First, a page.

While some may think this story is dull, boring and old, the Guthrie manages to still breath a fresh life into a rather dingy story. This version, adapted by Crispin Whittell and directed by Lauren Keating, is led by a powerhouse troupe of performers who never once let you slip into thinking how dated the story may be. It still is rich in content and material and the creative team does justice in it with the beautiful set that looms over the audience. The set, designed by Walt Spangler, reminds me of a street in a Hollywood film studio that is permanently constructed for multiple scenes of a TV show. It’s completely three dimensional from the cobblestone pavement to the snow on the street lights. You could tell me it stays up all year and is never taken down and I’d believe you. The set also serves a greater purpose of making Mathew J. LeFebvre’s beautifully constructed costumes pop out even more. The show itself is visually unbelievable along with the three ghosts that fly in for a truly magical sight.

The cast helps make this old tale see more new and shiny with their brilliant portrayal of various iconic roles. Stand out roles include Ryan Colbert who plays a Young Scrooge and perfectly captures the evolution of how Scrooge became to be such an old...well...scrooge. Kendall Anne Thompson plays the Ghost of Christmas Past and is angelic, mysterious and keeps the story light hearted with her presence. Lamar Jefferson plays Ghost of Christmas Future with a vivacious chortle of a laugh which brought many smiles and laughs across the theater.

Nathaniel Fuller plays the infamous Ebenezer Scrooge and with an outstanding achievement of making this year his 30th production of A Christmas Carol at the Guthrie. In the past he has played roles including Jacob Marley, Topper, Fred, Charles Dickens, Ghost of Christmas Past, Ghost of Christmas Yet to Come, Bob Cratchit, Old Joe and more. This is his sixth time playing Scrooge along with the fact that he has understudied the role over 22 times so you can assume he knows the show well and that showed on stage. Even after being in the show for 30 years he still captures the essence of the show with a full circle and well rounded character that goes through a complete 180 by the end of the show.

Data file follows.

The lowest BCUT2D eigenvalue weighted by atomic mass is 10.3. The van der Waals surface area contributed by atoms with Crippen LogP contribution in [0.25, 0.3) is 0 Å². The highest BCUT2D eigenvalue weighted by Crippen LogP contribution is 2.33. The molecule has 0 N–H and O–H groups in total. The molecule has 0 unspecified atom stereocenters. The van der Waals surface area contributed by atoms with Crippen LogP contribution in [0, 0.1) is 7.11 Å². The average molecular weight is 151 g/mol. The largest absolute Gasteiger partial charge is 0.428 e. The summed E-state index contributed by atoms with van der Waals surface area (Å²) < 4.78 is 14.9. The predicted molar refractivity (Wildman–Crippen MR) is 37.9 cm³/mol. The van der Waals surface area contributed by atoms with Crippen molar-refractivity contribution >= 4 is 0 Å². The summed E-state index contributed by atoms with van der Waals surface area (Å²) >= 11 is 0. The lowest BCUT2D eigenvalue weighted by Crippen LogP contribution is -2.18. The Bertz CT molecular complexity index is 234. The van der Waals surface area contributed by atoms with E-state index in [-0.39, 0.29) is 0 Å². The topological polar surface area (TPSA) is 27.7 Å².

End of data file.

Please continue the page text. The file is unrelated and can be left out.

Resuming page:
Just when you thought this show couldn’t be more smiles to families faces and a warmth to your heart, the Guthrie manages to step it up again. The Guthrie produced a “Relaxed Performance” back in November of this show. A “Relaxed Performance” is similar to a “Sensory-Friendly” performance. Often we see productions like this for families who have loved ones who have autism or may suffer learning differences and challenges that would keep them from attending the theater. The performance included a reduced volume of loud noises and effects, eliminating strobe lights, keeping the house lights on and having a more relaxed attitude toward sound and movement in the audience. Bravo Guthrie. Bravo!

A Christmas Carol is a beautiful and heartwarming classic that really shapes what the holiday season is all about. It features a local cast (whoot!), a fabulous set design and brilliant costumes that fully immerse the audience into a 2 hour holiday swirl of delight.

A Christmas Carol plays now through December 29 in the Wurtele Thrust Stage at the Guthrie Theater.

*Photos by Dan Norman